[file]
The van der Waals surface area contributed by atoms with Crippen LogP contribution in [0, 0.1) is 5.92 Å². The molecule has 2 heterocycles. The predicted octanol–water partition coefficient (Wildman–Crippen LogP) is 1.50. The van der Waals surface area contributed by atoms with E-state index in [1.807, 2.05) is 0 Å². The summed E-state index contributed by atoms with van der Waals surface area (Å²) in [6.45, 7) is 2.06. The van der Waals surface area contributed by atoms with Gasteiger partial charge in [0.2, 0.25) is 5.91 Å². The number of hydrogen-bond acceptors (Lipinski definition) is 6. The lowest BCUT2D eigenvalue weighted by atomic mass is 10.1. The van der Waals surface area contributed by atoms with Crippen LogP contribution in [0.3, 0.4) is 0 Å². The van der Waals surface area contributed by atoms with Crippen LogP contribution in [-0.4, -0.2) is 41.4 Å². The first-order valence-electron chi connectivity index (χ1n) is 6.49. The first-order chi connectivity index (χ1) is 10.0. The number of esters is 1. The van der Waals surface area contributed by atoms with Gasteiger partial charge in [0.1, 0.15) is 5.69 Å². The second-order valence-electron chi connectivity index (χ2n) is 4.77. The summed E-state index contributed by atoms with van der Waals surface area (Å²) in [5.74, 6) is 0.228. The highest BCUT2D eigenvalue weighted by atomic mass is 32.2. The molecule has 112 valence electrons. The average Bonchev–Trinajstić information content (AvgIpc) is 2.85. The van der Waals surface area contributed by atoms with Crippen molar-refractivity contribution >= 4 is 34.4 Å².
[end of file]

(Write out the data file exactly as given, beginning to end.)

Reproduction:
The van der Waals surface area contributed by atoms with Crippen LogP contribution in [0, 0.1) is 5.92 Å². The molecule has 2 heterocycles. The predicted octanol–water partition coefficient (Wildman–Crippen LogP) is 1.50. The van der Waals surface area contributed by atoms with E-state index in [1.807, 2.05) is 0 Å². The summed E-state index contributed by atoms with van der Waals surface area (Å²) in [6.45, 7) is 2.06. The van der Waals surface area contributed by atoms with Gasteiger partial charge in [0.2, 0.25) is 5.91 Å². The number of hydrogen-bond acceptors (Lipinski definition) is 6. The lowest BCUT2D eigenvalue weighted by atomic mass is 10.1. The van der Waals surface area contributed by atoms with Crippen LogP contribution in [0.3, 0.4) is 0 Å². The van der Waals surface area contributed by atoms with Crippen LogP contribution in [-0.4, -0.2) is 41.4 Å². The first-order valence-electron chi connectivity index (χ1n) is 6.49. The first-order chi connectivity index (χ1) is 10.0. The number of esters is 1. The van der Waals surface area contributed by atoms with Gasteiger partial charge in [0.1, 0.15) is 5.69 Å². The second-order valence-electron chi connectivity index (χ2n) is 4.77. The summed E-state index contributed by atoms with van der Waals surface area (Å²) in [5.74, 6) is 0.228. The highest BCUT2D eigenvalue weighted by atomic mass is 32.2. The molecule has 112 valence electrons. The average Bonchev–Trinajstić information content (AvgIpc) is 2.85. The van der Waals surface area contributed by atoms with Crippen molar-refractivity contribution >= 4 is 34.4 Å².